M-Pesa’s Revised Tariffs

Yesterday I woke to exciting news: Safaricom had lowered the minimum size of an M-Pesa transaction and had lowered the tariffs on the smallest transaction tiers. I’m sure that M-Pesa users throughout the country will roundly welcome this news.

And it is exciting. As many on Twitter noted and Peter Gakure-Mwangi noted on thinkm-pesa.com, this opens up the potential for micro-payments at the low end. That’s something that M-Pesa has historically not appeared to be interested in – the addition of the 50 KSH to 100 KSH (about $0.60 to $1.20) tier originally included a tariff of 10 KSH ($0.12). That fee was ridiculous – 10-20% of the transaction amount. But these new fees are much more reasonable, ranging from 5% – 30% (and the higher end of that is a result of bringing the minimum transaction size down even further to a minute 10 KSH). Five percent, while not cheap, is at least in the right ballpark. I’ve argued that it needs to be closer to 2-3% – but this is at least a step in the right direction.

The biggest problem that I see with the fee structure more broadly is that it’s horribly complex. The Safaricom website shows 19 distinct pricing tiers representing various prices for various types of transactions – transfers to another M-Pesa user, transfers to a non-M-Pesa user, and cash withdrawals. Let’s focus on the M-Pesa-to-M-Pesa transfer – then it’s a bit simpler, but there are still 7 different pricing tiers:

























So why maintain this level of complexity? Why should the cost of moving 4,999 KSH be so vastly different than moving 5,001 KSH? Who could possibly keep 7 pricing tiers straight, much less 19 when the other types of transactions are included? (Also, why did the new tier get rid of the convention wherein the minimum starts with X1 – shouldn’t it be 51 to 100 instead of 50?)

My proposal would be: make it simple. Make it so simple that everyone knows exactly what is being charged for every transaction. Get rid of tiers altogether. Here’s one idea:

  • In-network transfer fee: 1%
  • Out-network transfer fee: 2%
  • Cash-withdrawal fee: 3%

There are a bunch of ways this could be slightly modified[1], but I think that its elegance is in its simplicity.

Finally, will these new pricing moves lead to wholesale adoption of M-Pesa at the micro-payment levels? No. Three and five Kenyan shillings is still a huge fee to pay when you’re making numerous small-size purchases during the course of a day. I always think of the “matatu”[2]test – could I see someone paying for a matatu ride (generally 20-50 KSH) with this fee in place? I don’t see that happening – cash is too ingrained, it’s cheaper. But this is an important step to get people thinking about using M-Pesa for more of their transactions – and even if it only happens at the margin right now, it was smart of Safaricom to take a step down this path towards broader usage.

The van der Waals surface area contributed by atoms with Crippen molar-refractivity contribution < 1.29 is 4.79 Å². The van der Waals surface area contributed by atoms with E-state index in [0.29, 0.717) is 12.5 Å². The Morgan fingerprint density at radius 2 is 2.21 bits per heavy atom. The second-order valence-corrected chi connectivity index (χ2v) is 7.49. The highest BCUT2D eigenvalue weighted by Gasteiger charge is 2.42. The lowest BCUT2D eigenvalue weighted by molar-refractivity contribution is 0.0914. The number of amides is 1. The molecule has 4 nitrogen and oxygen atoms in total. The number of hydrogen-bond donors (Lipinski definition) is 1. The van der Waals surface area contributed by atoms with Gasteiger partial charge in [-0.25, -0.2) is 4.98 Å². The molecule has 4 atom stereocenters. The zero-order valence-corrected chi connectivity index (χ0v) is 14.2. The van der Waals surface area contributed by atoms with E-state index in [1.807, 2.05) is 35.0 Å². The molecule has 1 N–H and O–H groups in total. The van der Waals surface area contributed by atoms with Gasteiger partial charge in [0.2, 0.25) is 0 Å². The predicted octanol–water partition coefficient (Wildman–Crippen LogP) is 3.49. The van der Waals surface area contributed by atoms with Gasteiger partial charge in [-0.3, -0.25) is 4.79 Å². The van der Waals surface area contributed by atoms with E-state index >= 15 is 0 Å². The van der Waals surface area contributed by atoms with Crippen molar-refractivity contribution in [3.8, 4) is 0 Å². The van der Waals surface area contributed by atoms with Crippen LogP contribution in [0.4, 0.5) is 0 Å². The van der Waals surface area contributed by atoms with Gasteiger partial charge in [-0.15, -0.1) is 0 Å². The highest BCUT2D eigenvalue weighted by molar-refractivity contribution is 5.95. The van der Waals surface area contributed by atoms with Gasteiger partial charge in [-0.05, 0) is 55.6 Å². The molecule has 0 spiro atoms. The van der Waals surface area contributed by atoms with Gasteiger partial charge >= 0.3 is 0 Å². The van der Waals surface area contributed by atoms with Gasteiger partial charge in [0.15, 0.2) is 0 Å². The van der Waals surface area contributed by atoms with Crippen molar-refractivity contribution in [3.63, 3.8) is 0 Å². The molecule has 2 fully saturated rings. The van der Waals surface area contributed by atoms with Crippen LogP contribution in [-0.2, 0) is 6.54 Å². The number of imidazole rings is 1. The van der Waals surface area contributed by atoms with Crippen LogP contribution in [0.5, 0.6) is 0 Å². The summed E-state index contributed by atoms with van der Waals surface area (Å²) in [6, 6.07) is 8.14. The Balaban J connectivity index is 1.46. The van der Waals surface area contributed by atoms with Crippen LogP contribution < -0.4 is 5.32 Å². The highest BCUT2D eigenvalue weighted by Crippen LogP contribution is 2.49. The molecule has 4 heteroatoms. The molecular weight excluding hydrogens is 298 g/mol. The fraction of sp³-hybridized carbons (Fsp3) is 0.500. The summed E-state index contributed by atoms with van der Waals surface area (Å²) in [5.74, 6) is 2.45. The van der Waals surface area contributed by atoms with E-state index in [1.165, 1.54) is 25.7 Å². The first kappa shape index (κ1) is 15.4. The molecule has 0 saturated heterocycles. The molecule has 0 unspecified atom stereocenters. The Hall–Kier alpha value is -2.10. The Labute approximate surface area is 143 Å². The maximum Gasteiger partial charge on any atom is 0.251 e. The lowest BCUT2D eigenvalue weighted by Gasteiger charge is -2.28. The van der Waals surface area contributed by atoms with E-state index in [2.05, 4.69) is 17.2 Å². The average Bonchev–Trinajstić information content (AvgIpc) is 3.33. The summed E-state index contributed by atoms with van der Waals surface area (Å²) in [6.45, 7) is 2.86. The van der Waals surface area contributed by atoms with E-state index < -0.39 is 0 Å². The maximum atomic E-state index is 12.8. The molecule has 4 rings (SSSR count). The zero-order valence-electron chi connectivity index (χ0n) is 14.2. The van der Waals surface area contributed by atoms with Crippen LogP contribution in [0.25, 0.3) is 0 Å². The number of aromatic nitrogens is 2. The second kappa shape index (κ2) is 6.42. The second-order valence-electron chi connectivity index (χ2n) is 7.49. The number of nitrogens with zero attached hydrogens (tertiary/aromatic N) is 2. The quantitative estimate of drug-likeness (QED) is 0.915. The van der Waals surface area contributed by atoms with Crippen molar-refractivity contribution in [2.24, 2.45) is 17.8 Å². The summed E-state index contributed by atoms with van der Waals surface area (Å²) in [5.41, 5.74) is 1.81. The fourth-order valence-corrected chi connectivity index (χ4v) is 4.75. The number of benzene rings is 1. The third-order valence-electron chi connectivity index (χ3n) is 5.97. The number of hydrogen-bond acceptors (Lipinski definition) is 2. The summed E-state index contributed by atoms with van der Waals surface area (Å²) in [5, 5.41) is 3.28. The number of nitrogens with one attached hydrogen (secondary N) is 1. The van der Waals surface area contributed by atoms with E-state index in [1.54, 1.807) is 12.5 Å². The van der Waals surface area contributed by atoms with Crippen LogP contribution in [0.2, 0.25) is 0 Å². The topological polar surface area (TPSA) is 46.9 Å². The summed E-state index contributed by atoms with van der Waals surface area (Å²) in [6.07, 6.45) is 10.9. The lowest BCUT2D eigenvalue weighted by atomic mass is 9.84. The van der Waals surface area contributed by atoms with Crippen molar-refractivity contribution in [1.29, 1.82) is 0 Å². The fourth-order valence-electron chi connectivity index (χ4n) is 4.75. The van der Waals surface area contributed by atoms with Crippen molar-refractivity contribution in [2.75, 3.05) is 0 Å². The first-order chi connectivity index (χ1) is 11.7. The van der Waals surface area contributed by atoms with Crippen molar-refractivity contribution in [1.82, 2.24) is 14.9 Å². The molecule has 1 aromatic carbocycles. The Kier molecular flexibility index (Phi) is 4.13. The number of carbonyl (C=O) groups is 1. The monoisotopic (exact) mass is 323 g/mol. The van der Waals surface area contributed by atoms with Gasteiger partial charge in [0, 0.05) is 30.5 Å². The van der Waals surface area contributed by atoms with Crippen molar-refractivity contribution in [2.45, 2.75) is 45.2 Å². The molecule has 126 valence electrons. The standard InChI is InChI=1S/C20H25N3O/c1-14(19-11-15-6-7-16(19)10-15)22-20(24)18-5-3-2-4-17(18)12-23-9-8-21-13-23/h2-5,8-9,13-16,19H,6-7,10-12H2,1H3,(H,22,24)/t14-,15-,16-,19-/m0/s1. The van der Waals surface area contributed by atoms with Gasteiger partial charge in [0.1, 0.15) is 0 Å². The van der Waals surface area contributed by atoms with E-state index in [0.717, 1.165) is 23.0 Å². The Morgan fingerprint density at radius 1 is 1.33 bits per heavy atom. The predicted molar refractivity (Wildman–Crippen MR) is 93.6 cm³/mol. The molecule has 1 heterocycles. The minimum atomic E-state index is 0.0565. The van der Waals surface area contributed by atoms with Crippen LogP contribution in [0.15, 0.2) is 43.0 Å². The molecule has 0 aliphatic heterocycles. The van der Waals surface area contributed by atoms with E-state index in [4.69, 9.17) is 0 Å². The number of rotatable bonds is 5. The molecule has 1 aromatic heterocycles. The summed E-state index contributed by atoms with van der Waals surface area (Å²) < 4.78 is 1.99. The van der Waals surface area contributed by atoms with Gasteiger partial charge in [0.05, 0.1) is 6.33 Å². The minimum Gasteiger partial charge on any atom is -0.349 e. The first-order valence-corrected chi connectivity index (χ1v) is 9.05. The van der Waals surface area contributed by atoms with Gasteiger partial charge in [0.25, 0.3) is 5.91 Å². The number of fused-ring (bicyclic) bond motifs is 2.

[1] You could add fee caps so that people aren’t paying 700 KSH on a 70,000 KSH TX if needed; you could continue to have a minimum transaction size so that you don’t go below a fee of .1 KSH.

[2] Matatus are the 14-passenger form of public transportation most commonly used to get around Nairobi and beyond. They are a force of nature, a bit dangerous and incredibly efficient.



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5 responses to “M-Pesa’s Revised Tariffs

  1. one might want to avoid percentage based charging as it is much morr difficult to understand for the commoner. majority are used to round figures and not fractions that would result from percentage.

    • Thanks for the comment, John – that’s a very fair point. And it’s true that for many who are transacting with less than 5,000 KSH (a majority), they only have 4 tiers to remember for a P2P. But at some point the tier system feels like it becomes too cumbersome.

      And I do think that just about everyone would quickly catch on that 1% of 80 KSH is less than the current 5 KSH fee – even if it is a fraction – and that’s all anyone cares about…

  2. Alex Gabriel

    I like the new tariffs tiers as much as I am not a registered Mpesa user. I still believe in transacting through a bank and in this case Equity bank…My bad!!
    My only concern so far with Safaricom yet is the fact that as much as they are out to attract masses by lowering the tariffs, which in my view is hard to articulate they are still not scaling up the livelihood of Kenyans other than by proving convenience on moving money.
    I am still optimistic that one day an Mpesa customer will be able to use his/her transactions statement and acquire a loan with a local bank.
    Majority of the Mpesa users are still low income earners and hence the money they move out of their Mpesa accounts for either making payments for stock replenishment is still the same money that comes back to them from daily sales.
    Until at a point when Safaricom will collaborate with banks with an effort to assist the customers enjoy more than just convenience. In my view I think they still have a long way to go in creating a lasting impact in the society.
    Alex Gabriel

    • Thanks for the comments, Alex! Very fair points – I agree that it’s important to look at M-Pesa’s positive impact as well. Providing a convenient P2P is a positive thing but it’s true they can go even further.

  3. Festus kithinji lucas

    its a good idea of lowering the tarrif its makes it cheap and accessible to all bravo SAF !

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